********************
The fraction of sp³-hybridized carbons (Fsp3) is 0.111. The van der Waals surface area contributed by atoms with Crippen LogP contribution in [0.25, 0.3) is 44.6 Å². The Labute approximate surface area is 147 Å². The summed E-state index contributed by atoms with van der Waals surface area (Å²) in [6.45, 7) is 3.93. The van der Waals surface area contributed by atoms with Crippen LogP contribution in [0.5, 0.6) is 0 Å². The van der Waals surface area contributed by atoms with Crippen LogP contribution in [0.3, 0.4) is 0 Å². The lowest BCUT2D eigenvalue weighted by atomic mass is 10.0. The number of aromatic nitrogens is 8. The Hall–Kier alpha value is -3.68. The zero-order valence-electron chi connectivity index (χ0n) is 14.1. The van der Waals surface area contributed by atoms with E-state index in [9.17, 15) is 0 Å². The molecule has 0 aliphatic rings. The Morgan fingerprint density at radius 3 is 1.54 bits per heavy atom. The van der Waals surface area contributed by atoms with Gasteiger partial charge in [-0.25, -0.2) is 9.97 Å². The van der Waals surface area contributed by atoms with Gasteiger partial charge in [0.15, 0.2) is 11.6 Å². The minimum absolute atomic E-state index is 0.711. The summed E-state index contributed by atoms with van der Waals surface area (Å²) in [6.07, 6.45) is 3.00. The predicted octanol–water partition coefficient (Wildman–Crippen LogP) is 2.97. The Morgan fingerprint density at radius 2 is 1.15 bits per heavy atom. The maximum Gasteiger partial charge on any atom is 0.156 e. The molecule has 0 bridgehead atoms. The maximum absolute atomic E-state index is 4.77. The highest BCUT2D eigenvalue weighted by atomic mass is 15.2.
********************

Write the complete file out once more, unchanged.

The fraction of sp³-hybridized carbons (Fsp3) is 0.111. The van der Waals surface area contributed by atoms with Crippen LogP contribution in [0.25, 0.3) is 44.6 Å². The Labute approximate surface area is 147 Å². The summed E-state index contributed by atoms with van der Waals surface area (Å²) in [6.45, 7) is 3.93. The van der Waals surface area contributed by atoms with Crippen LogP contribution in [0.5, 0.6) is 0 Å². The van der Waals surface area contributed by atoms with Crippen LogP contribution in [0.3, 0.4) is 0 Å². The lowest BCUT2D eigenvalue weighted by atomic mass is 10.0. The number of aromatic nitrogens is 8. The Hall–Kier alpha value is -3.68. The zero-order valence-electron chi connectivity index (χ0n) is 14.1. The van der Waals surface area contributed by atoms with E-state index in [9.17, 15) is 0 Å². The molecule has 0 aliphatic rings. The Morgan fingerprint density at radius 3 is 1.54 bits per heavy atom. The van der Waals surface area contributed by atoms with Gasteiger partial charge in [-0.25, -0.2) is 9.97 Å². The van der Waals surface area contributed by atoms with Gasteiger partial charge in [0.15, 0.2) is 11.6 Å². The minimum absolute atomic E-state index is 0.711. The summed E-state index contributed by atoms with van der Waals surface area (Å²) in [6.07, 6.45) is 3.00. The predicted octanol–water partition coefficient (Wildman–Crippen LogP) is 2.97. The Morgan fingerprint density at radius 2 is 1.15 bits per heavy atom. The maximum Gasteiger partial charge on any atom is 0.156 e. The molecule has 0 bridgehead atoms. The maximum absolute atomic E-state index is 4.77. The highest BCUT2D eigenvalue weighted by atomic mass is 15.2.